This clearly is when the component was made and not when the bike was made, but unless the component or bike manufacturer had lots of stock lying around in inventory, the date should be a fairly good indication of the year of the bike.At least it would be the earliest date that the bike could have been made.Most of what I've learned has been gleaned from others, including a former regional sales manager for Western States Imports (WSI), the Canoga Park, California company that designed, had manufactured in Japan and marketed in the US and elsewhere its Centurion road bikes and, later, its Diamondback mountain bikes.The story begins in 1969/70 when WSI was formed by Mitchel Weiner and the first Centurion road bikes were introduced into the US market, mostly on the US West Coast.Tange's seamed Infinity Cr Mo tubing began replacing high-tensile tubing on mid-priced Centurion models, such as the popular Le Mans RS, Super Le Mans and Le Mans Mixte models, by the early 1980s.Lower- end models of this period featured Infinity tubing for the three main tubes and high-tensile tubing for seat and chain stays and fork blades.[Atom] [Brooks] [Campagnolo] [Dia-Compe and Weinmann] [Huret] [Maillard] [Normandy] [Nitto] [SR (Sakae)] [Sachs-Huret] [Shimano] [Strong] [Sansin] [Sunshine] [Sun Tour (Maeda)] [Sugino] [Tange] [Williams] [Dancing Chain] [Saddles]The date of manufacture of a bicycle's components can often be used to determine the date of manufacture of the bike itself.Some bike parts have a date code cast or stamped into the piece.
The road bicycles are the museum's largest category and are divided by manufacturer, with first U. companies (Schwinn, Trek, and Raleigh America), then Italian (Bianchi), French (Peugeot, Motobecane and Roold), Japanese (Nishiki, Fuji, Kuwahara, and Univega), and Taiwanese (Giant). For example, Raliegh was historically an English company.The difference in weight between Champion #1 and #2 tubing (and the later high-end tubing used for Centurions, simply labeled Tange #1 and Tange #2 by about 1985) was so small (less than 3oz for a 58cm c-c frame, all eight tubes) that it seems a bit silly to debate supposed frame quality differences between these two high-end tubesets.The thing to remember is that the high-end Tange tubesets were high-quality Cr Mo steel which were on a par with high-end Columbus SL/SP (Cr Mo) and Reynolds 531 (manganese-molybdenum) tubesets.While Weiner focused on running the business and on marketing, "Cozy" Yamakoshi served as WSI's product development manager, doing most of the frame design work and coordinating and supervising the manufacture of his creations in Japan and exporting them to the US.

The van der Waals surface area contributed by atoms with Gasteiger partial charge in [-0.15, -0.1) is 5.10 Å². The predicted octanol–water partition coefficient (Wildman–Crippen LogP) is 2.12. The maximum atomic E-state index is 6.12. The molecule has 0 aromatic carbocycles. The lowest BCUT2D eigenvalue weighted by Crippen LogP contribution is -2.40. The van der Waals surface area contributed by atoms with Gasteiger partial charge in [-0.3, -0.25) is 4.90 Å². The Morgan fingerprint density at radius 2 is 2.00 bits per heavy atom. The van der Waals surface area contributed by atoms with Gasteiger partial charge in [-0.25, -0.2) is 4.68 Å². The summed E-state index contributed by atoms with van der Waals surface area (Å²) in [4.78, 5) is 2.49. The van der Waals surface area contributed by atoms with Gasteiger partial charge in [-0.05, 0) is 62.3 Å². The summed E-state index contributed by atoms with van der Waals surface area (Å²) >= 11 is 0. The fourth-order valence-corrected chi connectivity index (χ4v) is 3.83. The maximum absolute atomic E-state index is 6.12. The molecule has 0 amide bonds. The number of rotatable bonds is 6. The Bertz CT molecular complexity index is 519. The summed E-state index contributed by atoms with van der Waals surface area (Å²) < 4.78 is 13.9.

The earliest models of the Centurion line had high-tensile steel frames but by the late 1970s and into the early 1980s Centurion's pricier models, such as the Professional and Semi-Professional (late 1970s), Pro-Tour (late 1970s to early 1980s) and the Turbo and Comp TA models (early 1980s) featured Tange's high-end Champion #1 or #2 tubing, a double-butted, seamless chromium-molybdenum (Cr Mo) steel alloy.
They operated the company — widely known as West Coast Cycle (or WCC) — with their daughter Louise and sons Leo Jr. Howie Cohen subsequently took over the business, followed by his brother.